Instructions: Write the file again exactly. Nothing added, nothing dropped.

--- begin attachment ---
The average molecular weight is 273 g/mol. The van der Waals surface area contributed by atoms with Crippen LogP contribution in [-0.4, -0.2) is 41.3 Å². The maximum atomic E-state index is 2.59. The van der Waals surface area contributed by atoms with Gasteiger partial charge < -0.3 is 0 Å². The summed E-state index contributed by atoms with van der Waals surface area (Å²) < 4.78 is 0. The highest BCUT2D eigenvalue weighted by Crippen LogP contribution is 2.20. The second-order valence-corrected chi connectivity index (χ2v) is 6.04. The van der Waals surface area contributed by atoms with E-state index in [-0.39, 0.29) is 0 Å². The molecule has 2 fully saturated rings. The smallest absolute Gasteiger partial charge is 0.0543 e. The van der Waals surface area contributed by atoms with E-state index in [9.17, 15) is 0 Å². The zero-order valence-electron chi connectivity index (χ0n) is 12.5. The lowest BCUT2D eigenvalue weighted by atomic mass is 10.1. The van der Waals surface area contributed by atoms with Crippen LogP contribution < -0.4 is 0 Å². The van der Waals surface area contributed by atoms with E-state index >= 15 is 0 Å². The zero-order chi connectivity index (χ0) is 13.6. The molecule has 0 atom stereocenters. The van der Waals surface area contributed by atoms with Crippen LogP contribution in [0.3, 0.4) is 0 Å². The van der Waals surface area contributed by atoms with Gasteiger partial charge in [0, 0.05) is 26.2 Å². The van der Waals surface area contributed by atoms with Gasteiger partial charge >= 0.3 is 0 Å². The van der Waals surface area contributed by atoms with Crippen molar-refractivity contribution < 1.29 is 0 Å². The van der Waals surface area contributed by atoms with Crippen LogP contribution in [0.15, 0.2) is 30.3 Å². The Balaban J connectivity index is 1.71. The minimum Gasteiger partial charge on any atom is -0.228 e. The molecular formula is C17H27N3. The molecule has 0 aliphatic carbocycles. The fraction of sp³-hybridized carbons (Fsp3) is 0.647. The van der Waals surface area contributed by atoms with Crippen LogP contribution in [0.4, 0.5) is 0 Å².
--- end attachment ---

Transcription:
The average molecular weight is 273 g/mol. The van der Waals surface area contributed by atoms with Crippen LogP contribution in [-0.4, -0.2) is 41.3 Å². The maximum atomic E-state index is 2.59. The van der Waals surface area contributed by atoms with Gasteiger partial charge < -0.3 is 0 Å². The summed E-state index contributed by atoms with van der Waals surface area (Å²) < 4.78 is 0. The highest BCUT2D eigenvalue weighted by Crippen LogP contribution is 2.20. The second-order valence-corrected chi connectivity index (χ2v) is 6.04. The van der Waals surface area contributed by atoms with E-state index in [-0.39, 0.29) is 0 Å². The molecule has 2 fully saturated rings. The smallest absolute Gasteiger partial charge is 0.0543 e. The van der Waals surface area contributed by atoms with E-state index in [9.17, 15) is 0 Å². The zero-order valence-electron chi connectivity index (χ0n) is 12.5. The lowest BCUT2D eigenvalue weighted by atomic mass is 10.1. The van der Waals surface area contributed by atoms with Crippen LogP contribution < -0.4 is 0 Å². The van der Waals surface area contributed by atoms with E-state index >= 15 is 0 Å². The zero-order chi connectivity index (χ0) is 13.6. The molecule has 0 atom stereocenters. The van der Waals surface area contributed by atoms with Crippen LogP contribution in [0.3, 0.4) is 0 Å². The van der Waals surface area contributed by atoms with Gasteiger partial charge in [0, 0.05) is 26.2 Å². The van der Waals surface area contributed by atoms with Gasteiger partial charge >= 0.3 is 0 Å². The van der Waals surface area contributed by atoms with Crippen molar-refractivity contribution < 1.29 is 0 Å². The van der Waals surface area contributed by atoms with Crippen LogP contribution in [0.15, 0.2) is 30.3 Å². The Balaban J connectivity index is 1.71. The minimum Gasteiger partial charge on any atom is -0.228 e. The molecular formula is C17H27N3. The molecule has 0 aliphatic carbocycles. The fraction of sp³-hybridized carbons (Fsp3) is 0.647. The van der Waals surface area contributed by atoms with Crippen LogP contribution in [0.4, 0.5) is 0 Å².